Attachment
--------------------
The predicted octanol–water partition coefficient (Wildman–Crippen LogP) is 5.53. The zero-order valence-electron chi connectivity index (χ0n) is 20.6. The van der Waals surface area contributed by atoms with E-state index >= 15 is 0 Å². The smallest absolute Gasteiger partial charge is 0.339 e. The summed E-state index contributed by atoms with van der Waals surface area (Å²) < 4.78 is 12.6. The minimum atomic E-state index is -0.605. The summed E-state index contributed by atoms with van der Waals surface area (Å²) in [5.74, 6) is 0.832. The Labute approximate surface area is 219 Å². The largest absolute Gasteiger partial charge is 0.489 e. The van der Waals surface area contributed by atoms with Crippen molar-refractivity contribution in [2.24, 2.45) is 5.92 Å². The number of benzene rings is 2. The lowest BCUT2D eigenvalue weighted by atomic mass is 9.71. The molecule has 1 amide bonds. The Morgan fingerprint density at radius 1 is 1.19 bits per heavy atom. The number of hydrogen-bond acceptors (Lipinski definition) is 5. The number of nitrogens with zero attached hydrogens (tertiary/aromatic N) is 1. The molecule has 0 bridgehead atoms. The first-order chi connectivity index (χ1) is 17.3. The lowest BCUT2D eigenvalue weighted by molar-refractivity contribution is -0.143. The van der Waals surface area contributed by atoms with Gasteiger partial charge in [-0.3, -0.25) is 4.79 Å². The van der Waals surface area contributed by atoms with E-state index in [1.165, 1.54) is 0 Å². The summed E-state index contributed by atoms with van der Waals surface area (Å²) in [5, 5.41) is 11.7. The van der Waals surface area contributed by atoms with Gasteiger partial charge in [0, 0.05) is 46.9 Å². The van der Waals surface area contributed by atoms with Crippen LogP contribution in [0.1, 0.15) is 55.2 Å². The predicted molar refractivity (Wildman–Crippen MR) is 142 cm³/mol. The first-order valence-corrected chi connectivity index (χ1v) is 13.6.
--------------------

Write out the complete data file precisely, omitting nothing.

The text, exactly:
The predicted octanol–water partition coefficient (Wildman–Crippen LogP) is 5.53. The zero-order valence-electron chi connectivity index (χ0n) is 20.6. The van der Waals surface area contributed by atoms with E-state index >= 15 is 0 Å². The smallest absolute Gasteiger partial charge is 0.339 e. The summed E-state index contributed by atoms with van der Waals surface area (Å²) < 4.78 is 12.6. The minimum atomic E-state index is -0.605. The summed E-state index contributed by atoms with van der Waals surface area (Å²) in [5.74, 6) is 0.832. The Labute approximate surface area is 219 Å². The largest absolute Gasteiger partial charge is 0.489 e. The van der Waals surface area contributed by atoms with Crippen molar-refractivity contribution in [2.24, 2.45) is 5.92 Å². The number of benzene rings is 2. The lowest BCUT2D eigenvalue weighted by atomic mass is 9.71. The molecule has 1 amide bonds. The Morgan fingerprint density at radius 1 is 1.19 bits per heavy atom. The number of hydrogen-bond acceptors (Lipinski definition) is 5. The number of nitrogens with zero attached hydrogens (tertiary/aromatic N) is 1. The molecule has 0 bridgehead atoms. The first-order chi connectivity index (χ1) is 17.3. The lowest BCUT2D eigenvalue weighted by molar-refractivity contribution is -0.143. The van der Waals surface area contributed by atoms with Gasteiger partial charge in [-0.3, -0.25) is 4.79 Å². The van der Waals surface area contributed by atoms with E-state index in [1.165, 1.54) is 0 Å². The summed E-state index contributed by atoms with van der Waals surface area (Å²) in [5, 5.41) is 11.7. The van der Waals surface area contributed by atoms with Gasteiger partial charge in [0, 0.05) is 46.9 Å². The van der Waals surface area contributed by atoms with Crippen LogP contribution in [0.1, 0.15) is 55.2 Å². The predicted molar refractivity (Wildman–Crippen MR) is 142 cm³/mol. The first-order valence-corrected chi connectivity index (χ1v) is 13.6.